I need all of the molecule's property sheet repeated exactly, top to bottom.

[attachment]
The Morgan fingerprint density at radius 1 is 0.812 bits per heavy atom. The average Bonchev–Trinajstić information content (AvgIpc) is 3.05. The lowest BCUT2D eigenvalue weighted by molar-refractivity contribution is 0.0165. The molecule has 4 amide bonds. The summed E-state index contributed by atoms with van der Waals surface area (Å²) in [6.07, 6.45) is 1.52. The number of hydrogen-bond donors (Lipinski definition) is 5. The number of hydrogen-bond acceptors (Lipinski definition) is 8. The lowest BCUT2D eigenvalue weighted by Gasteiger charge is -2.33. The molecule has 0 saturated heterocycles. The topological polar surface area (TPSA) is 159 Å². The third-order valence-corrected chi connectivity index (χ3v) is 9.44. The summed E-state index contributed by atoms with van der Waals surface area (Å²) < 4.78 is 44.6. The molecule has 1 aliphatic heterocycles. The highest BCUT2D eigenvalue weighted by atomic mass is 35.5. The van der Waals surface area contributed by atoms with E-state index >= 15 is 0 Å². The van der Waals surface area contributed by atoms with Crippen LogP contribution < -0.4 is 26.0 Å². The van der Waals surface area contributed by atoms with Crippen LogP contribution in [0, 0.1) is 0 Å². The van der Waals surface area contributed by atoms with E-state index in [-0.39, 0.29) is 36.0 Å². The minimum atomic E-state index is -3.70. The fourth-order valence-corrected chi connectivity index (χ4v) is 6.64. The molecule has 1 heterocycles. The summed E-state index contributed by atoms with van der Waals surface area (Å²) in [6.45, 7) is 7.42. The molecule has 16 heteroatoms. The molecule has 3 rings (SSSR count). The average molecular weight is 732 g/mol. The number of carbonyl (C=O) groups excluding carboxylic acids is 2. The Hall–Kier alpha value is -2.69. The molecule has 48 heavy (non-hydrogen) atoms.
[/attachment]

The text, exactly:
The Morgan fingerprint density at radius 1 is 0.812 bits per heavy atom. The average Bonchev–Trinajstić information content (AvgIpc) is 3.05. The lowest BCUT2D eigenvalue weighted by molar-refractivity contribution is 0.0165. The molecule has 4 amide bonds. The summed E-state index contributed by atoms with van der Waals surface area (Å²) in [6.07, 6.45) is 1.52. The number of hydrogen-bond donors (Lipinski definition) is 5. The number of hydrogen-bond acceptors (Lipinski definition) is 8. The lowest BCUT2D eigenvalue weighted by Gasteiger charge is -2.33. The molecule has 0 saturated heterocycles. The topological polar surface area (TPSA) is 159 Å². The third-order valence-corrected chi connectivity index (χ3v) is 9.44. The summed E-state index contributed by atoms with van der Waals surface area (Å²) < 4.78 is 44.6. The molecule has 1 aliphatic heterocycles. The highest BCUT2D eigenvalue weighted by atomic mass is 35.5. The van der Waals surface area contributed by atoms with E-state index >= 15 is 0 Å². The van der Waals surface area contributed by atoms with Crippen LogP contribution < -0.4 is 26.0 Å². The van der Waals surface area contributed by atoms with Crippen LogP contribution in [0, 0.1) is 0 Å². The van der Waals surface area contributed by atoms with E-state index in [-0.39, 0.29) is 36.0 Å². The minimum atomic E-state index is -3.70. The fourth-order valence-corrected chi connectivity index (χ4v) is 6.64. The molecule has 1 heterocycles. The summed E-state index contributed by atoms with van der Waals surface area (Å²) in [6.45, 7) is 7.42. The molecule has 16 heteroatoms. The molecule has 3 rings (SSSR count). The average molecular weight is 732 g/mol. The number of carbonyl (C=O) groups excluding carboxylic acids is 2. The Hall–Kier alpha value is -2.69. The molecule has 48 heavy (non-hydrogen) atoms.